Likelihood of being accepted into a masters programme from a prestigious university? Watch

Jquery000
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Hi,

I'm 25 and last October I enrolled into Open University's BSc Computing & IT course. Provided I achieve a 1:1 in 4 years, what are the chances of being accepted into a masters programme at one of the higher ranked unis in London (UCL, Kings etc)

Would their admissions office look down on a degree from the 'lesser' OU? And hypothetically, if I do get accepted and do well and come out with a masters from one of these aforementioned unis, what would the job prospects look like and would employers knowing I attended OU for my Bachelors be a hindrance?
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Snufkin
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(Original post by Jquery000)
Hi,

I'm 25 and last October I enrolled into Open University's BSc Computing & IT course. Provided I achieve a 1:1 in 4 years, what are the chances of being accepted into a masters programme at one of the higher ranked unis in London (UCL, Kings etc)

Would their admissions office look down on a degree from the 'lesser' OU? And hypothetically, if I do get accepted and do well and come out with a masters from one of these aforementioned unis, what would the job prospects look like and would employers knowing I attended OU for my Bachelors be a hindrance?
It's possible, but nobody can say what the chances of admission are. Admissions won't care where your degree came from (or whether you studied via distance-learning or not), but they will care about the content of your degree. It might be an idea to send a speculative email to a few unis, say you're interested in this MSc and ask them if they think your degree's modules would satisfy their requirements.

Employers like OU degrees, with or without a MSc from a top uni. Again, your modules and skill set matter much more than where you got your degree from.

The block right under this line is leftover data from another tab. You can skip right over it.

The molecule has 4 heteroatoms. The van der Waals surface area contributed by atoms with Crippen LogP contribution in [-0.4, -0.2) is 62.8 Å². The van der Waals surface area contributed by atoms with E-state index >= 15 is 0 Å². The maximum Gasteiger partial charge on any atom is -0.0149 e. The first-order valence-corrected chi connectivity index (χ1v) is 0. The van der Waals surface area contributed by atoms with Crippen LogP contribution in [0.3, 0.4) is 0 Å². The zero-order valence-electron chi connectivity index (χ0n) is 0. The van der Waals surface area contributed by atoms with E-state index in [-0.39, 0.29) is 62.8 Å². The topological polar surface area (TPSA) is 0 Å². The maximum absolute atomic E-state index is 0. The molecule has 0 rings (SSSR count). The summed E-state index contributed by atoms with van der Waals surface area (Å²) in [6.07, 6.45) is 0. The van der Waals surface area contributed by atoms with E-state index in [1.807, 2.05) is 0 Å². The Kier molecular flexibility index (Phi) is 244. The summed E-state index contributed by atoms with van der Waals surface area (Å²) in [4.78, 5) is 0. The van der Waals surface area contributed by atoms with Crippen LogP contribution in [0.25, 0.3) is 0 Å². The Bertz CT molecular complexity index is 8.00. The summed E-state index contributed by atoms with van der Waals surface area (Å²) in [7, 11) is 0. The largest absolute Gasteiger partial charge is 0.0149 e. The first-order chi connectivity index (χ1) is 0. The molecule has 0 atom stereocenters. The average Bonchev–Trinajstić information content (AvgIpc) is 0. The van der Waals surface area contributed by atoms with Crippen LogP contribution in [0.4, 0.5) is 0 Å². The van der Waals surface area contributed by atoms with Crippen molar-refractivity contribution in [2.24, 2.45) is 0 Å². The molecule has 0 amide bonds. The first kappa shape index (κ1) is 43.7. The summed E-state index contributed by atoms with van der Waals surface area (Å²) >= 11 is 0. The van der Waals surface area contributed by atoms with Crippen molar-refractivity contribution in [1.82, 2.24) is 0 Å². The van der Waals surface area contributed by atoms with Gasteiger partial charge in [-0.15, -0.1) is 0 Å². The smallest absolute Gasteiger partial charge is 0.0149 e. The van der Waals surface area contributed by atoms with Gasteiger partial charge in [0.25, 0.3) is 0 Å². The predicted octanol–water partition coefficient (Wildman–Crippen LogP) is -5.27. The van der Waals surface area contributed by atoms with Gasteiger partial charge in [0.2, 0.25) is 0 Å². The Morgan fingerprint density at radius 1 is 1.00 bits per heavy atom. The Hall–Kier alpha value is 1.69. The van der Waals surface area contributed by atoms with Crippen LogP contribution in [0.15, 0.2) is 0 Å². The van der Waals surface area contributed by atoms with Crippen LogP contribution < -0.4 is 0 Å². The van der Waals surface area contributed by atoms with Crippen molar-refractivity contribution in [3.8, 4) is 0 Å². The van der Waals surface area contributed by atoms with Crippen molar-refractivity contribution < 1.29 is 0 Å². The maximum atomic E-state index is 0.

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username3456172
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The OU is not a lesser institution and is regarded pretty highly. I only recently discovered the OU and I am about to embark on a BA English Literature (Hons) degree with them in February to hopefully pursue a career in teaching. Obviously, I had skeptic views of the OU purely on the basis that I had never heard of it before and I decided to call up a fair few reputable institutions to get an inside opinion. All the responses were purely for English but I feel the reputation of the OU speaks for itself in some of the responses.

Results:

Durham: Funnily enough I spoke to an academic who teaches the MA in Durham about my OU BA and they assured me having a 2:1 from the OU would be fine and they commented on the nature of study stating that they operate the MA with a similar emphasis on independent learning that the OU BA degrees contain. Durham is currently #1 for English in the UK.
The University of Leeds: The OU degree is fine for the MA Literature course providing it is a 2:1.
The University of Chester: The OU degree is fine for the MA course providing it is a 2:2 (I thought the 2:2 was low but that is what they told me :s)
Edge Hill University: The OU degree is fine providing it is at a 2:1 for the PGCE and the MA English.
DeMonfort University: Welcomed a member of TSR recently with a 2:1 in Language and Literature with open arms
University of Liverpool: The OU degree is fine providing it is at a 2:1
The University of Manchester: The OU degree is fine providing it is at a 2:1
Liverpool Hope: The OU degree is fine providing it is at a 2:1
The University of Birmingham: The OU degree is fine providing it is at a 2:1

Your highest academic achievement trumps all previous achievements in the eyes of many employers. I feel that they would look at your highest academic achievement. The OU BA (Hons) degrees are very much equivalent to a degree from other institutions. University level study in the UK is regulated by the government, a university cant award a BA (Hons) without it holding its weight.
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